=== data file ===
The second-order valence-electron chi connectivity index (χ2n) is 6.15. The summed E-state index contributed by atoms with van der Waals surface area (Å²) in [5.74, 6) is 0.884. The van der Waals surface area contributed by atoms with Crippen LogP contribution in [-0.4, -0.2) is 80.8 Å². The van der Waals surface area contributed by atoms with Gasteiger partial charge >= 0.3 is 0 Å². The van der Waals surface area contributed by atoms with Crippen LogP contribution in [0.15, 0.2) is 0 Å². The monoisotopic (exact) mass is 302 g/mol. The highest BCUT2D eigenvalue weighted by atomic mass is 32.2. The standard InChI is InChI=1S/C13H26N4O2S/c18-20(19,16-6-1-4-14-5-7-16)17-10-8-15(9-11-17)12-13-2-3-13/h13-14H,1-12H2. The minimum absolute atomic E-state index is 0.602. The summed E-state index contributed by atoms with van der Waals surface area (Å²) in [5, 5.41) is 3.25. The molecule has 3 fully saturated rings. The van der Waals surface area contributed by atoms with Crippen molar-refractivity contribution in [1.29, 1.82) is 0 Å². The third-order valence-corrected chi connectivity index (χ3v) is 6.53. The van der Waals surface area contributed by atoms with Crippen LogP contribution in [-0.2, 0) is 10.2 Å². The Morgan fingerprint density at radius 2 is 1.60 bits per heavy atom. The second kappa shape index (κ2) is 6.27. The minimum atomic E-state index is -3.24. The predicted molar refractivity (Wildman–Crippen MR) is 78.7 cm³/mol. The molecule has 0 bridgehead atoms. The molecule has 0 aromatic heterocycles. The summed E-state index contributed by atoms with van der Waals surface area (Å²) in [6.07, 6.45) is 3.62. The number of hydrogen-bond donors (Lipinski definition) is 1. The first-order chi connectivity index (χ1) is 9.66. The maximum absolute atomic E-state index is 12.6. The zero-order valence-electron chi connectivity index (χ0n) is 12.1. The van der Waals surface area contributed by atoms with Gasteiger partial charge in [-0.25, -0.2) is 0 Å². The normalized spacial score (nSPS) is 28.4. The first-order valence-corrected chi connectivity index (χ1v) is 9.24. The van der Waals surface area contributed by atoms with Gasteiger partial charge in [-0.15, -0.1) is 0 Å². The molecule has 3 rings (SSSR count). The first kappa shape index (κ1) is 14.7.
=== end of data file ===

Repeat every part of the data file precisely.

The second-order valence-electron chi connectivity index (χ2n) is 6.15. The summed E-state index contributed by atoms with van der Waals surface area (Å²) in [5.74, 6) is 0.884. The van der Waals surface area contributed by atoms with Crippen LogP contribution in [-0.4, -0.2) is 80.8 Å². The van der Waals surface area contributed by atoms with Gasteiger partial charge >= 0.3 is 0 Å². The van der Waals surface area contributed by atoms with Crippen LogP contribution in [0.15, 0.2) is 0 Å². The monoisotopic (exact) mass is 302 g/mol. The highest BCUT2D eigenvalue weighted by atomic mass is 32.2. The standard InChI is InChI=1S/C13H26N4O2S/c18-20(19,16-6-1-4-14-5-7-16)17-10-8-15(9-11-17)12-13-2-3-13/h13-14H,1-12H2. The minimum absolute atomic E-state index is 0.602. The summed E-state index contributed by atoms with van der Waals surface area (Å²) in [5, 5.41) is 3.25. The molecule has 3 fully saturated rings. The van der Waals surface area contributed by atoms with Crippen molar-refractivity contribution in [1.29, 1.82) is 0 Å². The third-order valence-corrected chi connectivity index (χ3v) is 6.53. The van der Waals surface area contributed by atoms with Crippen LogP contribution in [-0.2, 0) is 10.2 Å². The Morgan fingerprint density at radius 2 is 1.60 bits per heavy atom. The second kappa shape index (κ2) is 6.27. The minimum atomic E-state index is -3.24. The predicted molar refractivity (Wildman–Crippen MR) is 78.7 cm³/mol. The molecule has 0 bridgehead atoms. The molecule has 0 aromatic heterocycles. The summed E-state index contributed by atoms with van der Waals surface area (Å²) in [6.07, 6.45) is 3.62. The number of hydrogen-bond donors (Lipinski definition) is 1. The first-order chi connectivity index (χ1) is 9.66. The maximum absolute atomic E-state index is 12.6. The zero-order valence-electron chi connectivity index (χ0n) is 12.1. The van der Waals surface area contributed by atoms with Gasteiger partial charge in [-0.25, -0.2) is 0 Å². The normalized spacial score (nSPS) is 28.4. The first-order valence-corrected chi connectivity index (χ1v) is 9.24. The van der Waals surface area contributed by atoms with Gasteiger partial charge in [-0.15, -0.1) is 0 Å². The molecule has 3 rings (SSSR count). The first kappa shape index (κ1) is 14.7.